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Persis International, Inc. and Edward F. Richards v. Burgett


September 26, 2011


The opinion of the court was delivered by: Judge Ronald A. Guzman


Plaintiffs Persis International, Inc., ("Persis") and its President and sole shareholder Edward Richards sued Burgett, Inc. ("Burgett") for trademark infringement, unfair competition in violation of the Lanham Act, 15 U.S.C. § 1125(a), and Illinois common law and violation of Illinois Deceptive Trade Practices Act, 815 Ill. Comp. Stat. 510/1 et seq. Burgett, in turn, brought six counterclaims against Edward F. Richards and Persis. Before the Court is counterdefendants' motion to dismiss the counterclaims. For the reasons provided herein, the Court grants in part and denies in part the motion.


For a complete recitation of the facts in this case, Persis Int'l, Inc. v. Burgett, Inc., No. 09 C 7451, 2011 WL 4361544, at *1-2 (N.D. Ill. Sept. 19, 2011).


Counterdefendants move to dismiss Counterclaims I, IV, V and VI for failure to state a claim pursuant to Federal Rule of Civil Procedure ("Rule") 12(b)(6). On a Rule 12(b)(6) motion to dismiss, the Court accepts as true all well-pleaded factual allegations of the complaint, drawing all reasonable inferences in plaintiff's favor. Hecker v. Deere & Co., 556 F.3d 575, 580 (7th Cir. 2009). "[A] complaint attacked by a Rule 12(b)(6) motion to dismiss does not need detailed factual allegations" but must contain "enough facts to state a claim for relief that is plausible on its face." Bell Atl. Corp. v. Twombly, 550 U.S. 544, 570 (2007).

The Court grants counterdefendants' motion to dismiss Counterclaim 1, which is entitled "Trademark Cancellation/Fraud in Procurement of Trademark Rights - SOHMER," for the same reasons it granted plaintiffs' motion to strike Burgett's Affirmative Defenses V, VI and VII. See Persis Int'l, Inc., 2011 WL 4361544, at *3. Fraud in the procurement of a trademark registration "occurs when an applicant knowingly makes false, material representations of fact in connection with its application." In re Bose Corp., 580 F.3d 1240, 1243 (Fed. Cir. 2009) (quotation omitted). The Court takes judicial notice of the fact that Burgett has admitted Persis did not submit a fraudulent document with its U.S. Trademark Application for the mark SOHMER for pianos ("248 Application"), the trademark at issue in the instant case. (Def.'s Resp. Mot. Strike Affirmative Defenses 5.) Accordingly, the Court dismisses Counterclaim 1.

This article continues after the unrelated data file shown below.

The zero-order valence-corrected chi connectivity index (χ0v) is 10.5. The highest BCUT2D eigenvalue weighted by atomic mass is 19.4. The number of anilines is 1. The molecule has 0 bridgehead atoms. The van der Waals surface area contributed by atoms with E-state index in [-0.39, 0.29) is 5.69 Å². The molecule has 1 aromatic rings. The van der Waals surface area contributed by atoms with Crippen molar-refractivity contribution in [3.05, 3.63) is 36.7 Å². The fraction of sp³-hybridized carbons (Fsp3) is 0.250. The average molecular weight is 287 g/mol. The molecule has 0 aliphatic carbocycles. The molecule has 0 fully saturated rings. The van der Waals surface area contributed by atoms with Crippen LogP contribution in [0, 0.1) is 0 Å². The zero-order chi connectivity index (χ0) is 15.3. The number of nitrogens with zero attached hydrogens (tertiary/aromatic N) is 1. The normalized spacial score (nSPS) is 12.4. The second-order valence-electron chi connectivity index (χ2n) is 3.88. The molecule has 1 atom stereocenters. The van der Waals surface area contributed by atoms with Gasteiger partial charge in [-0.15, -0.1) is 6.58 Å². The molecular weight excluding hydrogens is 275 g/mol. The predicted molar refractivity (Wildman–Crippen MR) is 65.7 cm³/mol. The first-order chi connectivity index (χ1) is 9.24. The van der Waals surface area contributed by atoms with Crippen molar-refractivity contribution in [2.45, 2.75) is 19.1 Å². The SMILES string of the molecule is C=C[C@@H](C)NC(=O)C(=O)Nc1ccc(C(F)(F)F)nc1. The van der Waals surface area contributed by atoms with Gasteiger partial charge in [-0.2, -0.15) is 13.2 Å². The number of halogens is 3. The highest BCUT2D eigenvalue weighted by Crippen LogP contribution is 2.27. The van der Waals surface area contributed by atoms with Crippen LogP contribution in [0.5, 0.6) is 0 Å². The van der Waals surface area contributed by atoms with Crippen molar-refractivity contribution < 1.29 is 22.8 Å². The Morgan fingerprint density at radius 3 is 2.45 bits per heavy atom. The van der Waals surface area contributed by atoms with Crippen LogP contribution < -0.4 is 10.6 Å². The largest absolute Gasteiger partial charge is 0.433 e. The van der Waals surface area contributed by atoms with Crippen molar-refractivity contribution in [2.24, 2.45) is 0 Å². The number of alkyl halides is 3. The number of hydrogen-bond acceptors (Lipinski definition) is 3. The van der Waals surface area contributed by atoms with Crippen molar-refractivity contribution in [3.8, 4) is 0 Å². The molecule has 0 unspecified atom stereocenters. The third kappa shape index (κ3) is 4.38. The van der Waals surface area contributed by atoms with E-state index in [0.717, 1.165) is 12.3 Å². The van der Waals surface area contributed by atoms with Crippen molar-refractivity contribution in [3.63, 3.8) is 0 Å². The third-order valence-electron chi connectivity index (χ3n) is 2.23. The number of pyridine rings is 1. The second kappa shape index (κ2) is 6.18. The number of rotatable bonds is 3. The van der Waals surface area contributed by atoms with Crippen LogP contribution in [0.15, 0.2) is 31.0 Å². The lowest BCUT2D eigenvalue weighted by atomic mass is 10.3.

Burgett's Counterclaims IV and V seek a declaratory judgment that (1) there was no assignment of the GEORGE STECK trademark and (2) the USPTO recording of assignment of the GEORGE STECK trademark must be removed. The GEORGE STECK trademark is not part of this litigation and is the subject of a separate judicial proceeding before another court, see Richards v. Burgett, No. 10 C 7580. Because Counterclaims IV and V are redundant of the ones filed by Burgett in that separate proceeding, the Court dismisses these counterclaims without prejudice.